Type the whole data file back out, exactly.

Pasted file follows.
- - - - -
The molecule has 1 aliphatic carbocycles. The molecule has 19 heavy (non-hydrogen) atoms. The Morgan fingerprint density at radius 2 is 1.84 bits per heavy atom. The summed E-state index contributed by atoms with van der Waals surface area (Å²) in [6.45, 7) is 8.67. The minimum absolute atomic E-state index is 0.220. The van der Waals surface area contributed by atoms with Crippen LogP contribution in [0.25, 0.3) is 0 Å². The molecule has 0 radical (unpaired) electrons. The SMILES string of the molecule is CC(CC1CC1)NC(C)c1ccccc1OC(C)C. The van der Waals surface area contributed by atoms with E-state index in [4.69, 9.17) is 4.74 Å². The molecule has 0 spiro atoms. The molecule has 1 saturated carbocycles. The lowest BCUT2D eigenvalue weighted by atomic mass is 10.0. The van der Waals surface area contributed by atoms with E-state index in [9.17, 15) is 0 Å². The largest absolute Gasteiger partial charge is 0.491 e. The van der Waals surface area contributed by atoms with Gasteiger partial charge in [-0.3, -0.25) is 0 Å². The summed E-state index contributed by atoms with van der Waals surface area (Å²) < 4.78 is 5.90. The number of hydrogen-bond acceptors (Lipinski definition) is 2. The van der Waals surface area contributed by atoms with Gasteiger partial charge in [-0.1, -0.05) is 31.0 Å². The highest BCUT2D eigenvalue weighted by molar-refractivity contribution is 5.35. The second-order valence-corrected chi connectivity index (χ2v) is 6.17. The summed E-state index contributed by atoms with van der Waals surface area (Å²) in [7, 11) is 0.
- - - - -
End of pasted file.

The molecule has 1 aliphatic carbocycles. The molecule has 19 heavy (non-hydrogen) atoms. The Morgan fingerprint density at radius 2 is 1.84 bits per heavy atom. The summed E-state index contributed by atoms with van der Waals surface area (Å²) in [6.45, 7) is 8.67. The minimum absolute atomic E-state index is 0.220. The van der Waals surface area contributed by atoms with Crippen LogP contribution in [0.25, 0.3) is 0 Å². The molecule has 0 radical (unpaired) electrons. The SMILES string of the molecule is CC(CC1CC1)NC(C)c1ccccc1OC(C)C. The van der Waals surface area contributed by atoms with E-state index in [4.69, 9.17) is 4.74 Å². The molecule has 0 spiro atoms. The molecule has 1 saturated carbocycles. The lowest BCUT2D eigenvalue weighted by atomic mass is 10.0. The van der Waals surface area contributed by atoms with E-state index in [9.17, 15) is 0 Å². The largest absolute Gasteiger partial charge is 0.491 e. The van der Waals surface area contributed by atoms with Gasteiger partial charge in [-0.3, -0.25) is 0 Å². The summed E-state index contributed by atoms with van der Waals surface area (Å²) < 4.78 is 5.90. The number of hydrogen-bond acceptors (Lipinski definition) is 2. The van der Waals surface area contributed by atoms with Gasteiger partial charge in [-0.1, -0.05) is 31.0 Å². The highest BCUT2D eigenvalue weighted by molar-refractivity contribution is 5.35. The second-order valence-corrected chi connectivity index (χ2v) is 6.17. The summed E-state index contributed by atoms with van der Waals surface area (Å²) in [7, 11) is 0.